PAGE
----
As I mentioned in a previous post, Ryan Holiday’s Ego Is the Enemy was my favorite book of 2016. I was looking back over some of the pages I bookmarked and highlighted earlier this morning when this passage from the chapter “Become A Student” caught my eye:
“Think about what [Kirk] Hammett could have done – what we might have done in his position were we to suddenly find ourselves a rock star, or soon-to-be-rock star in our chosen field. The temptation is to think: I’ve made it. I’ve arrived. They tossed the other guy because he’s not as good as I am. They chose me because I have what it takes. Had he done that, we’d probably have never heard of him or the band. There are, after all, plenty of forgotten metal groups from the 1980s.”
Ego is the Enemy
I agree and disagree. The major point is spot on, but I believe we would have heard of Metallica just like we still heard of Dave Mustaine (whom Hammett replaced) and Megadeth (the band Mustaine started after being tossed). The very fact that we have heard of Dave Mustaine belies the point at the end of the sentence. But it’s more powerful than that, and I believe that wasn’t really the point Holiday was trying to make. Hammett’s continued quest for improvement was for Hammett and for Metallica. Not for increased fame or riches or accolades. But for the sheer joy of doing the work. For the love of the craft.
Randy Rhoads’s story is very similar. Perhaps even better, as he didn’t focus solely on the music he was playing with Ozzy Osbourne. He sought out instructors in every city the band visited, with most of his lessons on acoustic guitar. He would learn that specific instructor’s specialty with a heavy focus on classical guitar. Some of these lessons would be incorporated into the music he was playing (“Dee” and the guitar solos on “Mr. Crowley” for example), but that was not the primary drive. The primary drive was to improve his craft. To do the work. In fact, there is speculation that at the time of his tragic death (Rhoads perished in a plane accident in 1982 at the age of 25), the guitarist was considering leaving Ozzy – at the height of his fame – in order to pursue classical guitar full time.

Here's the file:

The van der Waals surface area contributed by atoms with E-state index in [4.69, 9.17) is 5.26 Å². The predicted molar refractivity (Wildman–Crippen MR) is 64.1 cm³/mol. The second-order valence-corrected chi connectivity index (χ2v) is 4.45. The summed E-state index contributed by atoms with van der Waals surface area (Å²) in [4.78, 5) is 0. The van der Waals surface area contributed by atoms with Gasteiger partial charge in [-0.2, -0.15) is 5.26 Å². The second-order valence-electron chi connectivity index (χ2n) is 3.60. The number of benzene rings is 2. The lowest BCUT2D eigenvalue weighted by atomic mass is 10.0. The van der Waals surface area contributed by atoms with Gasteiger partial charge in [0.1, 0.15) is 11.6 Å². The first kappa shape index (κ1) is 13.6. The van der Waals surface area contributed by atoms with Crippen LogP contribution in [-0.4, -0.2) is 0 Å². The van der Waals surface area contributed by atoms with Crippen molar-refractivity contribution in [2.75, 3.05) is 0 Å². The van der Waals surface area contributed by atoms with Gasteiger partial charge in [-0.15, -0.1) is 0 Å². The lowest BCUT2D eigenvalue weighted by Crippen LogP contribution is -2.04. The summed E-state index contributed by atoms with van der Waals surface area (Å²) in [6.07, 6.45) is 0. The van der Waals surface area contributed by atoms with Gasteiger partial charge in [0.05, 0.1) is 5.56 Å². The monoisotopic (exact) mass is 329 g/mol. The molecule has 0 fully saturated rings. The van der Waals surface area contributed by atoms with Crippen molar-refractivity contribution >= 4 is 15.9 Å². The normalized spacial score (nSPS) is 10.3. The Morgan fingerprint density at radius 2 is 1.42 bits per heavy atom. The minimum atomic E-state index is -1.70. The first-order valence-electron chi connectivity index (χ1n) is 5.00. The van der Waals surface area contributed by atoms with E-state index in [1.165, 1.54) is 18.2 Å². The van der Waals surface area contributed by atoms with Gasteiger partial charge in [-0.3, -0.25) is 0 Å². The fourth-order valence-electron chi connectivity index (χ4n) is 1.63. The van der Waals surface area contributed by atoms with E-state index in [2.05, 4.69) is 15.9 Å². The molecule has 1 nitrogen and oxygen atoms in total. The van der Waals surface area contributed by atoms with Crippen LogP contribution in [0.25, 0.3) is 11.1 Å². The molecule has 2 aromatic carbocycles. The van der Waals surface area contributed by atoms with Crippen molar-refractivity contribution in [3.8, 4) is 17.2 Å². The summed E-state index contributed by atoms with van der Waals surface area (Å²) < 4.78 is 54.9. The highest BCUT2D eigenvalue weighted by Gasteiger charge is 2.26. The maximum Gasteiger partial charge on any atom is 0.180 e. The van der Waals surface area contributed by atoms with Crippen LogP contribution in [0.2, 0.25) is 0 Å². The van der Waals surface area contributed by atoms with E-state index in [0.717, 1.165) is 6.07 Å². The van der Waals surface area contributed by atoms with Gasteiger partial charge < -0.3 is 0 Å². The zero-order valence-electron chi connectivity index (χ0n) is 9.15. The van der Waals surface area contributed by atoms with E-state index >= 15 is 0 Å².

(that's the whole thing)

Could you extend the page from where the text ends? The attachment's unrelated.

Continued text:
Both Hammett and Rhoads fully embraced becoming students and the music of Metallica and Ozzy Osbourne was enriched by those efforts. As Holiday suggests in the chapter referenced above, when we silence our ego and fully adopt the mindset of the student and learn solely for the sake of improving our craft, the potential rewards for ourselves, and others, are exponential.